Record 11.5 million Americans age 18-24 opt for higher education
Some are there because of the recession, and others despite it. Regardless, more young Americans than ever are in college -- especially community college, according to a new report.
A record high of about 11.5 million Americans age 18 to 24, or nearly 40 percent, attended college in October 2008, according to a study of Census data released Thursday by the Pew Research Center. Virtually all the increase of 300,000 students over the previous year came at two-year schools, while attendance at four-year schools remained flat.
Community colleges almost certainly saw attendance go up at least that much again this year, though final figures are not yet available. The American Association of Community Colleges reports growth rates of 10 percent and higher have been common this fall on many campuses. Overall college attendance has been on a metoric rise for about the past three decades.
What's new is the sharp uptick at community colleges, driven in large part by recessionary bargain hunting and closer ties between two- and four-year colleges that give students more confidence they'll be able to transfer.
"It's not just middle-aged people coming back to school and very poor people any more," said Mike Grace, 24, a student at Wake Technical Community College in Raleigh, N.C., who plans to transfer to nearby North Carolina State next spring. "I'm seeing what I would consider to be relatively rich kids coming to school."
As a broader range of traditional-age college students choose a community college, "it doesn't have the stigma it once did," Grace said.
Last year, nearly 12 percent of all 18- to 24-year-olds, or 3.4 million, were enrolled in community colleges, up from 10.9 percent the year before.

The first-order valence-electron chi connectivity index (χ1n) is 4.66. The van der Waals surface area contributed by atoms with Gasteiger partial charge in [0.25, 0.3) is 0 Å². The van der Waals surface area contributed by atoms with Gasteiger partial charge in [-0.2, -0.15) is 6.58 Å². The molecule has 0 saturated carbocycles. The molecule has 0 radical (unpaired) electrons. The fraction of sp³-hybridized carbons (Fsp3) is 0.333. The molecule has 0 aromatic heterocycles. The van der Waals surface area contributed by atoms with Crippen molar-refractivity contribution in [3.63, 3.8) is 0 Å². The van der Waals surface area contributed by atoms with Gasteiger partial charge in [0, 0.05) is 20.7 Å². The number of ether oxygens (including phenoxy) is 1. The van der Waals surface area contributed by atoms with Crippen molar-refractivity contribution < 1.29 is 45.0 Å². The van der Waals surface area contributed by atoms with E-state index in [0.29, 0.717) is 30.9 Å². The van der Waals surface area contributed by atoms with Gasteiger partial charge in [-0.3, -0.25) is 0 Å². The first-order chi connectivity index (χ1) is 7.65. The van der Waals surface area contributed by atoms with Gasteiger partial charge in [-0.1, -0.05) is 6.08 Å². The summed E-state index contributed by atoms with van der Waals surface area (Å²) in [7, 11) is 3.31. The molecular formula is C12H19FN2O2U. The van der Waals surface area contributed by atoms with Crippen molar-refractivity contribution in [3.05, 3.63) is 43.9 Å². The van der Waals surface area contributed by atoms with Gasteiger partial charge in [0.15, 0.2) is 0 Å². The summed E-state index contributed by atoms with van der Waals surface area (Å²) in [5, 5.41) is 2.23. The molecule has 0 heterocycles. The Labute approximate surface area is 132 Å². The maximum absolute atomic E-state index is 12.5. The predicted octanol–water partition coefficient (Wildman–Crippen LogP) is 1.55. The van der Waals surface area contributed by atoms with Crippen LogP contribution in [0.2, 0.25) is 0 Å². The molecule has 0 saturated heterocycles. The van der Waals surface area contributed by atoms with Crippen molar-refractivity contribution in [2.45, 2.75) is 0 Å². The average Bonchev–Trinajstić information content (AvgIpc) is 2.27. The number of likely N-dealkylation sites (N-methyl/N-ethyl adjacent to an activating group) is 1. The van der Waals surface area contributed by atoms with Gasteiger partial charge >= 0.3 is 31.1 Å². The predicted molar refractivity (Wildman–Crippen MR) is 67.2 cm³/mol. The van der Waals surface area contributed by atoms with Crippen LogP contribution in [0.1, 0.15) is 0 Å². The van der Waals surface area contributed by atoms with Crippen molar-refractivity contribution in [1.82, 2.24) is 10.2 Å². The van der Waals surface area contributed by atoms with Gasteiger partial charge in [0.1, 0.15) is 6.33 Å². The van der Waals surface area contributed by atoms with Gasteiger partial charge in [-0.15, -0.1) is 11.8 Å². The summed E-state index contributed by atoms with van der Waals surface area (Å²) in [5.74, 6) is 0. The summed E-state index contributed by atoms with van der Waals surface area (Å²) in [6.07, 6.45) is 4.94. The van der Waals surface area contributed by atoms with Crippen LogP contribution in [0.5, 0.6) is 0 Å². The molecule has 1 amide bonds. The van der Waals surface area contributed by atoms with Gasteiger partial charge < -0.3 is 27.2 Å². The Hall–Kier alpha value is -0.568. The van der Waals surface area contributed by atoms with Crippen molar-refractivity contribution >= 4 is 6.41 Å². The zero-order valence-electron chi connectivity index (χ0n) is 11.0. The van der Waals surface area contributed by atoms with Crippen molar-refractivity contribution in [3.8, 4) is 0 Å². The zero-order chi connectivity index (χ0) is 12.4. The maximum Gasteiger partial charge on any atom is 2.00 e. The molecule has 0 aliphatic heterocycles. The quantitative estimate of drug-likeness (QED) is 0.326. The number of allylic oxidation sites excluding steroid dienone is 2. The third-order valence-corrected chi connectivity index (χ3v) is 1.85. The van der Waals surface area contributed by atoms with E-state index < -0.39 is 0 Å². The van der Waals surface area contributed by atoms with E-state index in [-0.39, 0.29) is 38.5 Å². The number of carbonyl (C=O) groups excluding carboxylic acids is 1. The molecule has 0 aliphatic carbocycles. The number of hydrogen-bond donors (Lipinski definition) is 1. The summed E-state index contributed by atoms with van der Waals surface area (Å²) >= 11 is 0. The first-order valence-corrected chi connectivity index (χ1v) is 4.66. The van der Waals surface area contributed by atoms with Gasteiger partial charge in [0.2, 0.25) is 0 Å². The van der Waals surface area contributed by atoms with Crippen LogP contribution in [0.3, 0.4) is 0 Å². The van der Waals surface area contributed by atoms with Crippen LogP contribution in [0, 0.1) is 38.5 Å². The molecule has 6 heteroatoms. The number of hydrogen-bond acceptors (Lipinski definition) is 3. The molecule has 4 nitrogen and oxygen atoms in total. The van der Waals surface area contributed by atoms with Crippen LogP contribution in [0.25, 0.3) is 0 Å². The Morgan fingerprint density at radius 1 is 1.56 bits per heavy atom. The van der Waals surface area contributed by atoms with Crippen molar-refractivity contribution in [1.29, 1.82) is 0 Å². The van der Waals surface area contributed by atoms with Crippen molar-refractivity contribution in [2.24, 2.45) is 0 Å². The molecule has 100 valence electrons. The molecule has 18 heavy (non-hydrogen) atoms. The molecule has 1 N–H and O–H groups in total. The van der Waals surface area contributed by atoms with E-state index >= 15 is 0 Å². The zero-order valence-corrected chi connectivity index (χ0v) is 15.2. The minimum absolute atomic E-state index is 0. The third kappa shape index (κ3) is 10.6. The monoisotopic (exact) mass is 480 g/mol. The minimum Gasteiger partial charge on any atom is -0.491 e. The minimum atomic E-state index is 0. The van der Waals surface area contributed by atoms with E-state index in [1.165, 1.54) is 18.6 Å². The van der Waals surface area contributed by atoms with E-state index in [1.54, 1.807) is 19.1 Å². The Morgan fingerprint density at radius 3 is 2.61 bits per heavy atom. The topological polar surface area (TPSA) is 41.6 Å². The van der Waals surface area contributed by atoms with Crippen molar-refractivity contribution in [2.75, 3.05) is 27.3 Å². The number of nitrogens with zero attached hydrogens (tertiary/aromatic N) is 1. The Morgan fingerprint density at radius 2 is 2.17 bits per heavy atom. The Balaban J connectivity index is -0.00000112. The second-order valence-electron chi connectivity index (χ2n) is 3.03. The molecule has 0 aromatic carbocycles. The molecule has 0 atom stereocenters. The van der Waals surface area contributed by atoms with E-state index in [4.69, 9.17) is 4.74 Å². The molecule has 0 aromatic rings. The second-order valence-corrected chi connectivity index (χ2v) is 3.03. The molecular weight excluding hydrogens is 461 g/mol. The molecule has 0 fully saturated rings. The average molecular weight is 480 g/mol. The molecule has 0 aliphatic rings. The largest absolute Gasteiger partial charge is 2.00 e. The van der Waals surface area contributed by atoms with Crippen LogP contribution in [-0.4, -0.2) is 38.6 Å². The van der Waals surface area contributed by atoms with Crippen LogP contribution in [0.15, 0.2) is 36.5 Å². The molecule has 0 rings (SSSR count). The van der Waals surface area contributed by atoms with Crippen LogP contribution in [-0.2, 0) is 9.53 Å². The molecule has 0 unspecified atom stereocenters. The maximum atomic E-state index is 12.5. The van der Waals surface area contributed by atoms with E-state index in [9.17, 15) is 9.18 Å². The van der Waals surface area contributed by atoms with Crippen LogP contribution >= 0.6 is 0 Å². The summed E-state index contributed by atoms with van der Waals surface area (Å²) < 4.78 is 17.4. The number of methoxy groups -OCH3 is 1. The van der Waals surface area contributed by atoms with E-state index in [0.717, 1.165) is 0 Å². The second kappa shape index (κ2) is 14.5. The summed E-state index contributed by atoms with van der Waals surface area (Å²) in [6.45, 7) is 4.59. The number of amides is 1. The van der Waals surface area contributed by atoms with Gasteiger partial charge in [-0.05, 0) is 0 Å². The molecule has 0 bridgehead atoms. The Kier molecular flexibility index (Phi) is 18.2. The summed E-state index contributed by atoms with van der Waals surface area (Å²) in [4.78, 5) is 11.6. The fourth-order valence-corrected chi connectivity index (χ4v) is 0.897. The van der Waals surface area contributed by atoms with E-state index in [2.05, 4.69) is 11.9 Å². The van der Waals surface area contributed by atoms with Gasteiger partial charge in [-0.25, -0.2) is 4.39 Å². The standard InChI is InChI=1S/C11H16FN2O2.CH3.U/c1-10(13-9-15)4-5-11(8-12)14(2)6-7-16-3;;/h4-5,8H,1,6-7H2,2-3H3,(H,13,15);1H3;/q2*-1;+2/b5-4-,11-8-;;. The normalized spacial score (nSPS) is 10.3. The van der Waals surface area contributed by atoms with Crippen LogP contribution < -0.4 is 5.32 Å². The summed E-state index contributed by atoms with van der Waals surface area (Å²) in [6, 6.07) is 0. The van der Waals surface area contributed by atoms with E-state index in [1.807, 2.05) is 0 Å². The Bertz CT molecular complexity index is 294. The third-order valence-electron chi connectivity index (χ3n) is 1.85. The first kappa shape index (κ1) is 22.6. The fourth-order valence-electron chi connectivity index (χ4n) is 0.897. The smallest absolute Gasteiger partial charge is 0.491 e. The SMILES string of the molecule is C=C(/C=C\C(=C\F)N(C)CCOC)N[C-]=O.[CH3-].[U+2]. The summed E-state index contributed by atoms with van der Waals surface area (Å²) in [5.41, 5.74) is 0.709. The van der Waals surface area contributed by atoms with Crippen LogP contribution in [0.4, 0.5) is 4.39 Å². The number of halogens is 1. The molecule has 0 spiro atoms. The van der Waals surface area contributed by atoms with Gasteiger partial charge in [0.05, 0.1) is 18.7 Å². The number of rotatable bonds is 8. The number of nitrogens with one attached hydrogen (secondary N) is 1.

The relative economic advantages of at least starting a degree at a community college have widened as prices at four-year colleges have shot up much faster.
Average tuition and fees at public two-year colleges ran just $2,372 this year, according to a study released last week by the College Board, compared to $7,020 at public four-year colleges and more than $26,000 at private ones. Once government grants and other aid are factored in, community colleges are essentially tuition-free to the average student, though living expenses and books remain.
"People have less money," said Hope Davis, a spokeswoman for the Community College of Baltimore County in Maryland, where enrollment is up about 14 percent this year. "If you can go to community college and pay $2,500 instead of $25,000 and get your general education credits out of the way and then transfer, it makes more sense."
For Grace, Wake Tech is about one-third the price of a public four-year college. By saving money up front, he hopes to stretch out his Montgomery GI Bill benefits long enough to cover a master's degree, too.
Wake's enrollment is up 11 percent this year, on top of a 14 percent increase in 2008. Classes are crowded, but rigorous. Grace thinks some are harder than at N.C. State because the community college is determined that its graduates succeed after they transfer. Grace's sister tried to persuade him he'd be missing out on dorm life and other experiences at a commuter college, but he disagreed.
"I've lived in barracks before," said the Afghanistan veteran. "I don't want to party my way through school. I just want to go through school and get my degree."
Richard Fry, the report's author, said another factor behind community college growth is the steadily increasing proportion of young adults who have completed high school, which hit a record high of nearly 85 percent last October. That means more students are eligible to pursue higher education, but most of the growth is coming from students whose academic qualifications make them more likely to start at two-year school.